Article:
It probably shouldn’t have been surprising that last month’s Television Critics Association press tour panel for NBC’s “The Playboy Club” became an ongoing debate as to whether the period drama was empowering or exploitative.
While all of the show’s stars and producers were closely on-message about the idea that employment at the Playboy Club in the early ’60s was a progressive choice, leading lady Amber Heard was particularly passionate on the subject. [Read more from that panel.]
At the NBC party that evening, I caught up with Heard (“Hidden Palms,” “All The Boys Love Mandy Lane”), who plays Maureen, the newest Bunny at Chicago’s Playboy Club, for a few follow-up questions regarding her take on the show’s message.
[Click through for the brief interview…]
HitFix: You guys came out prepared for a little controversy today. It’s almost like you knew to expect it…
Amber Heard: Oh yeah? I thought they were just gonna ask me about my cute shoes.
HitFix: Did you have a good answer about them that we didn’t get to hear?
AH: They’re fantastic! How about that?
HitFix: Well, I’m sure controversy was expected, but did you think maybe it would wait until people actually saw the show?
AH: I did. I expected criticism and controversy to follow… viewing. I mean, call me crazy, but I just expected that people would wait to see it before they banned it. But I could never be an advocate for censorship, so who knows?
HitFix: What do you think has made this such a lightning rod? Is the word “Playboy” just that loaded?
AH: I think it could be. I think it could be the stigma that’s attached to the Playboy brand, the name. It could just be the semantics. But it could be that it’s scary, that we as a society aren’t ready for… yet… still… aren’t ready for seeing women in a casual way being completely in charge of their own sexuality. I don’t know. Maybe it’s that. Maybe it’s that we, as a society, aren’t ready for that, but we’d rather see them victimized by that.
HitFix: Do you actually think that this is a show that, in addition to pushing the edge of the envelope, could start conversations?
AH: It did today, didn’t it?
HitFix: It did, but our room isn’t like every room. We’re all about those discussions.
AH: Sure, but I don’t know. Do normally the issues like the social and ethical implications of what a show stands for on a political level, do those conversations normally come up? I don’t know. I haven’t been a part of them.
HitFix: Certainly your panel today was the only one that went in that direction.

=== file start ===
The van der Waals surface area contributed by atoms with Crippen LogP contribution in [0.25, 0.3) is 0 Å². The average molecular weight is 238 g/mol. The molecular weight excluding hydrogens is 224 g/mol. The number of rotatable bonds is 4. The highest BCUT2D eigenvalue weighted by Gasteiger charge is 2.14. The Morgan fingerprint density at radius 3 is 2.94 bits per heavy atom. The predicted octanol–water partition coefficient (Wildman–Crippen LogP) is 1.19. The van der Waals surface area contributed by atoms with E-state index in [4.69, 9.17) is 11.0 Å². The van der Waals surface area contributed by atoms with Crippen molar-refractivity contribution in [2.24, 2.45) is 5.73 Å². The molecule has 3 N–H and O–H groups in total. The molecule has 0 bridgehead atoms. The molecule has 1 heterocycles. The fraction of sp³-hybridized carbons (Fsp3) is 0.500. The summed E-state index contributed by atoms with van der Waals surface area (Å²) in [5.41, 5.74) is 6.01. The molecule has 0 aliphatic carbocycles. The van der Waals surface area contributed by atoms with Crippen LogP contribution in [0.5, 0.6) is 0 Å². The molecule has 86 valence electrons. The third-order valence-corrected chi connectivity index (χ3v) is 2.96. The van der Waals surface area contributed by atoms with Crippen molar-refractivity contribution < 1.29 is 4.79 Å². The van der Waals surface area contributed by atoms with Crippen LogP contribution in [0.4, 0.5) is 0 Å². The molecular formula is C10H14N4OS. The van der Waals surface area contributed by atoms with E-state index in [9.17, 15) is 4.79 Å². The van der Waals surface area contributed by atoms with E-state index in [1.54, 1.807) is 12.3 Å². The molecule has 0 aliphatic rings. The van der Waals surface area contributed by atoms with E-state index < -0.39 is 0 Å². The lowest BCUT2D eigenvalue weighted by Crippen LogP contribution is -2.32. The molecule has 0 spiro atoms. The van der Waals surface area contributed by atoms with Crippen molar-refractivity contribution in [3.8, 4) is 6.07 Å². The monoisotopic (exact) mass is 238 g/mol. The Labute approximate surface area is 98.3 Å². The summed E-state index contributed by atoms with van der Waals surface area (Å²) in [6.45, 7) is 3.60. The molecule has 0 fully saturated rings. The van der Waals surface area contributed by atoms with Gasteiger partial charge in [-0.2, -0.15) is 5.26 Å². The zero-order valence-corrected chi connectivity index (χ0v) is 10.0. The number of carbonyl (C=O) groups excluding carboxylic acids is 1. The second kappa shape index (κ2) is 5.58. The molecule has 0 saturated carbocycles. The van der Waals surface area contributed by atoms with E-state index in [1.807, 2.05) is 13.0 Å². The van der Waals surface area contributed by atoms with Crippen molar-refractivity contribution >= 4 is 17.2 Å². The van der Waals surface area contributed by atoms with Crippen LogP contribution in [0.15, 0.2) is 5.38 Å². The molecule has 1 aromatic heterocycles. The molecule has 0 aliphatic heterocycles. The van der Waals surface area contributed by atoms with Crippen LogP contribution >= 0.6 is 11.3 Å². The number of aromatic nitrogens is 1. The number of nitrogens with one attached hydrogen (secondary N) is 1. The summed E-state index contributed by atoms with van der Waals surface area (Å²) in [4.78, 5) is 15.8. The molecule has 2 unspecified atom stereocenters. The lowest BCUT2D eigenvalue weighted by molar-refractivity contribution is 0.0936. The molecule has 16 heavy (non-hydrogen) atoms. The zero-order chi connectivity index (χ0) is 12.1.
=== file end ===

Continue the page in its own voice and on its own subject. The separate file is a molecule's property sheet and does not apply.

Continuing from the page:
AH: So then it came up. You know? That’s I guess the point. And no art that made any sort of impact or is remembered appeared on the scene without controversy. I think art and controversy often go hand-in-hand, so I guess I expected it, to a certain extent.
HitFix: On the panel today, you talked about meeting some former Bunnies. Tell me a bit about that experience.
AH: I’m blown away at really what it was for them. Every single one I talked to tells me this story about moving out of mom and dad’s house and choosing not to get engaged and instead to do something else. I’m blown away by these women who chose, in a time when it was very, very rare for a woman to want to go earn her own living, make her own life, have her own home, I’m blown away that these women chose that in a time when this was virtually unheard of. I’m blown away at the guts it took, the bravado it took to choose an alternative, despite what your mother said, and ultimately, from hearing the panel today, apparently that’s what we’re doing, we’re doing something that isn’t safe, that’s not the expected norm set before us, it’s not the thing that Parents Television Council approves of. But ultimately, that’s not what I’m setting out to do, I’m setting out to do this cool show.
HitFix: Though obviously, it’s not entirely comparable, being a woman today, being a woman then.
AH: Oh, it’s vastly different. It’s a completely different terrain. There are far more opportunities and expectations and far more given to women now than back in the ’60s. There’s no question about. I think we still have work to do and I think that feminism has taken a new form and people are unprepared and perhaps not ready for what new feminists look like. But in my generation, I don’t have to choose a pair of combat boots instead of an apron, I can do it in heels. I can own my sexuality. I can own the way I look and be completely in charge of it and be completely empowered by it and that’s what I set out to do, onscreen and off.
HitFix: Have you always been this confident and assured?
AH: Well, I was a teenager at one point. I was very awkward.
HitFix: Well sure, but some teenagers are more awkward and some are less.
AH: I don’t know. I think my teen years were pretty awkward. I think it is for everybody, but some people just lie about it better.
HitFix: So was there a moment at which things clicked?
AH: I don’t know. Was there a moment for you?
HitFix: I’m still waiting.
AH: Me too. I’m still waiting.
HitFix: We’ve mostly dwelled on the political side of things, but I can’t imagine that was the primary thing that drew you to this project in the first place. Or was it?
AH: Absolutely! I’m so excited to be a part of a show that does have certain political and social implications and that pushes the envelope in certain ways and is as smart and as well-written as this. Certainly that was a huge factor for me, to tell a story on a platform of 1960s America, one of the most revolutionary, envelope-pushing, standard-challenging times ever. That was a huge draw for me, to tell a story in this time. It makes a huge difference to me. That’s what makes this show so special. The Clubs could not exist today the way that they did then. It was a different era altogether.
“The Playboy Club” premieres on NBC at 10 p.m. on Monday, September 19.